Introducing our new expert

Vanessa Wheeler has joined the expert panel and will be giving advice on questions relating to employment legislation.

Vanessa Wheeler is one of new employment law experts and specialises in issues such as maternity and discrimination law. She has a wealth of knowledge of employment legislation and has previously done case work for people calling the Working Families helpline as well as commenting on employment law for the Guardian and for BBC Radio 4’s Woman’s Hour.

Vanessa works for Kasler Solicitors LLP on a self-employed basis which means she can work around her two children, aged eight and five. The office is based in Canary Wharf, but she often works from home in Kent. It can mean she works fairly long hours, she says, depending on client demand.

One of her cases involved acting for an employee claiming unfair dismissal and sex discrimination at an  Employment Tribunal. The employee was awarded substantial loss of earnings and £12,000 injury to feelings.

As well as employment rights she specialises in franchise law so can answer any questions relating to the legal aspect of becoming a franchisee or franchisor.

She recognises that law can be a difficult job in which to find work life balance, particularly for those working in the City. “If clients are paying £400-£500 an hour they do not expect to have to wait for that service. There are some jobs where you cannot have everything. You have to look at it from a business perspective and be pragmatic,” she says.

She adds that if you have a lot of experience you tend to be able to get more flexibility. Newly qualified lawyers have to work around 70 hours a week in the City, she says. “It’s different if you have already got that experience and they want to retain you. It’s another thing for prospective talent.”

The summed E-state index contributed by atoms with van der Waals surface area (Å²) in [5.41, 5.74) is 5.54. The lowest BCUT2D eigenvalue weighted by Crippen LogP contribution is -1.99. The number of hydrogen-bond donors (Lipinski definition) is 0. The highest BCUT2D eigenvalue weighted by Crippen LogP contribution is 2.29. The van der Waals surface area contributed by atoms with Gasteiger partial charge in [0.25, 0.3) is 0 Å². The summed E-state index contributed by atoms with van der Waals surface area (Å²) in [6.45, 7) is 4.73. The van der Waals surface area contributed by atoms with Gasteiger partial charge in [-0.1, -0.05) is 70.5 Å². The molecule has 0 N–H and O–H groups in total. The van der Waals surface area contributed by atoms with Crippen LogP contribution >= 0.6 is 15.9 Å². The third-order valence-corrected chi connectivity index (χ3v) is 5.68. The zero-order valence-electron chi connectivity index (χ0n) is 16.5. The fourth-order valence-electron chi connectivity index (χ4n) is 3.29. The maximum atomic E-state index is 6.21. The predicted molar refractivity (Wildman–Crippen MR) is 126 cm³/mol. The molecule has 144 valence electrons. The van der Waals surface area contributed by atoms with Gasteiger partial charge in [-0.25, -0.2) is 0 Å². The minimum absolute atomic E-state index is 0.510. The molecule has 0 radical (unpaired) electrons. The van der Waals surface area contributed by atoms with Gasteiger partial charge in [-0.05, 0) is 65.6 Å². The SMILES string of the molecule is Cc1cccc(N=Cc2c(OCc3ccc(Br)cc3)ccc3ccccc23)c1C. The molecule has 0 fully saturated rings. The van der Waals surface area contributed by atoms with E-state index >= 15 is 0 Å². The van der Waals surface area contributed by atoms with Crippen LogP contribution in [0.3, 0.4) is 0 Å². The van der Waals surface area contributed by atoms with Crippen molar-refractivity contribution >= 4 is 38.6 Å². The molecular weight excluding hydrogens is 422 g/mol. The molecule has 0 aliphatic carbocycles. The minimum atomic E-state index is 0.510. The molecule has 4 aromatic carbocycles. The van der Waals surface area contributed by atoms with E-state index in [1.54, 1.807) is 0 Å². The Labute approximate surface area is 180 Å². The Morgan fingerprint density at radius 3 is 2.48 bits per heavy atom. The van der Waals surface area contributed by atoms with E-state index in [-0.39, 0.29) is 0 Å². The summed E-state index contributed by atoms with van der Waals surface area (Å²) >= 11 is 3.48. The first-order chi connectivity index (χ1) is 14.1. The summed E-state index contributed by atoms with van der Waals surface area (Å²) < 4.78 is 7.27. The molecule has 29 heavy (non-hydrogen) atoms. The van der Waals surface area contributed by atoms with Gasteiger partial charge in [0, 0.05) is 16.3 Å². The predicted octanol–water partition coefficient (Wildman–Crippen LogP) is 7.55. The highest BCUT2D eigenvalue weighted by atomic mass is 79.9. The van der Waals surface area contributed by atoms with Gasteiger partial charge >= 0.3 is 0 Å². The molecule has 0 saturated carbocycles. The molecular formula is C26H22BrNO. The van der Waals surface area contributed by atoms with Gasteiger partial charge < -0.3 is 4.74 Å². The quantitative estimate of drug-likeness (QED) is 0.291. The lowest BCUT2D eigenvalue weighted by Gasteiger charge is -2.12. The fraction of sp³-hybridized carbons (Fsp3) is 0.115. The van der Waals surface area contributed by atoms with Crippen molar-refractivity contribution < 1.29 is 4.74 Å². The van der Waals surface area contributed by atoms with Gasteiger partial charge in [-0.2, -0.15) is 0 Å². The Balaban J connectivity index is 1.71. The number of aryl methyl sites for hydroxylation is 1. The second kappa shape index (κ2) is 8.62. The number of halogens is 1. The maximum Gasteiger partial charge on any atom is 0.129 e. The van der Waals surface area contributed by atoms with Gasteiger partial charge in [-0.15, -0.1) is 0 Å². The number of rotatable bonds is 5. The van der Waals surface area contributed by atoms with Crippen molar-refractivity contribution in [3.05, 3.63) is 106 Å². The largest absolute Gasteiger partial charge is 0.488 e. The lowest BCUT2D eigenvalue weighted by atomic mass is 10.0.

However, she says that there has been “a massive change in attitudes” towards flexible working in recent years. “Even fairly senior people are working flexibly now and more men are working flexibly which is encouraging,” she says. Indeed she says it can be more difficult for men to work flexibly. For instance, a woman is made redundant because she is expecting a baby and may want to work flexibly can claim unfair dismissal or indirect discrimination. However, it is much harder to prove that a man has been treated badly because he is a man.

Vanessa says she enjoys being self employed. “The downside is that I am reliant on the next instruction for my income,” she says. The lack of a regular income and the risk of work drying up at certain times are the constant complaint of freelances across the land. However, the upsides are considerable in terms of the freedom it gives her. "I can work around my other commitments," she says. 

To send Vanessa a question about employment law or franchise law, go to our Q & A page and fill in the box.

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